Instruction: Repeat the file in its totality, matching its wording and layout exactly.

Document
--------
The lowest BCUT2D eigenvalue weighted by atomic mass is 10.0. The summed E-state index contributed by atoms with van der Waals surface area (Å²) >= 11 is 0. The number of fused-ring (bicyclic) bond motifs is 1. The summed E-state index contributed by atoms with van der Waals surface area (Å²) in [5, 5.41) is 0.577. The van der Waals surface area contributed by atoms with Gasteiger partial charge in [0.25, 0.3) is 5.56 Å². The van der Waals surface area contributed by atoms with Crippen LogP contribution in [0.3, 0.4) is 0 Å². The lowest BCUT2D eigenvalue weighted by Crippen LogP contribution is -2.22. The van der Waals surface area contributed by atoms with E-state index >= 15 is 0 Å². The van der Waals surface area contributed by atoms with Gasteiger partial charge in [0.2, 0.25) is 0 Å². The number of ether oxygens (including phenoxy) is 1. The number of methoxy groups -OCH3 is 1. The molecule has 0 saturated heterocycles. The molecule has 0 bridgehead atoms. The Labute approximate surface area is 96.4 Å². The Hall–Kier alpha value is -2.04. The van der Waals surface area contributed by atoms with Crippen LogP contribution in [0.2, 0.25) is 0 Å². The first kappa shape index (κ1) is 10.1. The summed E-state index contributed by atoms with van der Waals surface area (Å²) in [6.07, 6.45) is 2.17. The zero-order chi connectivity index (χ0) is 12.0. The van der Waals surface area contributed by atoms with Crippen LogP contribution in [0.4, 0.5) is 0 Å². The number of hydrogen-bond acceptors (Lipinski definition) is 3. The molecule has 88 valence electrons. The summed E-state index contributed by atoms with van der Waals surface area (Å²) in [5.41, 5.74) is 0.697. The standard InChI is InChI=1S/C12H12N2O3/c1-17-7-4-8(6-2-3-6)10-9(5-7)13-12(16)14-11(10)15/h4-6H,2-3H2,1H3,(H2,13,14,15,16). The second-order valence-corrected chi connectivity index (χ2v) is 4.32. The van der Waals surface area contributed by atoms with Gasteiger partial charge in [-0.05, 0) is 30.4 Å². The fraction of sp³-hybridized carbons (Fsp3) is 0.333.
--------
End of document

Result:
The lowest BCUT2D eigenvalue weighted by atomic mass is 10.0. The summed E-state index contributed by atoms with van der Waals surface area (Å²) >= 11 is 0. The number of fused-ring (bicyclic) bond motifs is 1. The summed E-state index contributed by atoms with van der Waals surface area (Å²) in [5, 5.41) is 0.577. The van der Waals surface area contributed by atoms with Gasteiger partial charge in [0.25, 0.3) is 5.56 Å². The van der Waals surface area contributed by atoms with Crippen LogP contribution in [0.3, 0.4) is 0 Å². The lowest BCUT2D eigenvalue weighted by Crippen LogP contribution is -2.22. The van der Waals surface area contributed by atoms with E-state index >= 15 is 0 Å². The van der Waals surface area contributed by atoms with Gasteiger partial charge in [0.2, 0.25) is 0 Å². The number of ether oxygens (including phenoxy) is 1. The number of methoxy groups -OCH3 is 1. The molecule has 0 saturated heterocycles. The molecule has 0 bridgehead atoms. The Labute approximate surface area is 96.4 Å². The Hall–Kier alpha value is -2.04. The van der Waals surface area contributed by atoms with Crippen LogP contribution in [0.2, 0.25) is 0 Å². The first kappa shape index (κ1) is 10.1. The summed E-state index contributed by atoms with van der Waals surface area (Å²) in [6.07, 6.45) is 2.17. The zero-order chi connectivity index (χ0) is 12.0. The van der Waals surface area contributed by atoms with Crippen LogP contribution in [0.4, 0.5) is 0 Å². The number of hydrogen-bond acceptors (Lipinski definition) is 3. The molecule has 88 valence electrons. The summed E-state index contributed by atoms with van der Waals surface area (Å²) in [5.41, 5.74) is 0.697. The standard InChI is InChI=1S/C12H12N2O3/c1-17-7-4-8(6-2-3-6)10-9(5-7)13-12(16)14-11(10)15/h4-6H,2-3H2,1H3,(H2,13,14,15,16). The second-order valence-corrected chi connectivity index (χ2v) is 4.32. The van der Waals surface area contributed by atoms with Gasteiger partial charge in [-0.05, 0) is 30.4 Å². The fraction of sp³-hybridized carbons (Fsp3) is 0.333.